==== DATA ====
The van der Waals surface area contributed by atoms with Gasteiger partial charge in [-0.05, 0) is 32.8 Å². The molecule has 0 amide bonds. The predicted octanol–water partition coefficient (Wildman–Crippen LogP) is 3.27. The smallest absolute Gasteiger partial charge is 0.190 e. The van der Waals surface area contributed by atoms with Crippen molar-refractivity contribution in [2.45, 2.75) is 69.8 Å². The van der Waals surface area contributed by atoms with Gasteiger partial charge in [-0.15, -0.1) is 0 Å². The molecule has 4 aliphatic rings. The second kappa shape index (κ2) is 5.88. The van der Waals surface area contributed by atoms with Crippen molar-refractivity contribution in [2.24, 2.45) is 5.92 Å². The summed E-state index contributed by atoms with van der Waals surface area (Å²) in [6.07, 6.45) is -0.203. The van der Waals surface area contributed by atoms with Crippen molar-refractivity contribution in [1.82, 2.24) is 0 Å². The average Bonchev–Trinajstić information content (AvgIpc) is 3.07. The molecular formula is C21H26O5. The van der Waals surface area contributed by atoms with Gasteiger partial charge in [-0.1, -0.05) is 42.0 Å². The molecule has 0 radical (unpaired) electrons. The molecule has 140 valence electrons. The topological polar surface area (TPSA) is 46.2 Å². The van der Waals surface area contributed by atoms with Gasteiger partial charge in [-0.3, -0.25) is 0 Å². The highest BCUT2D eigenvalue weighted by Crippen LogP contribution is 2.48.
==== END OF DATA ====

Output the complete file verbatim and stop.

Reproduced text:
The van der Waals surface area contributed by atoms with Gasteiger partial charge in [-0.05, 0) is 32.8 Å². The molecule has 0 amide bonds. The predicted octanol–water partition coefficient (Wildman–Crippen LogP) is 3.27. The smallest absolute Gasteiger partial charge is 0.190 e. The van der Waals surface area contributed by atoms with Crippen molar-refractivity contribution in [2.45, 2.75) is 69.8 Å². The van der Waals surface area contributed by atoms with Gasteiger partial charge in [-0.15, -0.1) is 0 Å². The molecule has 4 aliphatic rings. The second kappa shape index (κ2) is 5.88. The van der Waals surface area contributed by atoms with Crippen molar-refractivity contribution in [2.24, 2.45) is 5.92 Å². The summed E-state index contributed by atoms with van der Waals surface area (Å²) in [6.07, 6.45) is -0.203. The van der Waals surface area contributed by atoms with Crippen molar-refractivity contribution in [1.82, 2.24) is 0 Å². The average Bonchev–Trinajstić information content (AvgIpc) is 3.07. The molecular formula is C21H26O5. The van der Waals surface area contributed by atoms with Gasteiger partial charge in [-0.1, -0.05) is 42.0 Å². The molecule has 0 radical (unpaired) electrons. The molecule has 140 valence electrons. The topological polar surface area (TPSA) is 46.2 Å². The van der Waals surface area contributed by atoms with Gasteiger partial charge in [-0.3, -0.25) is 0 Å². The highest BCUT2D eigenvalue weighted by Crippen LogP contribution is 2.48.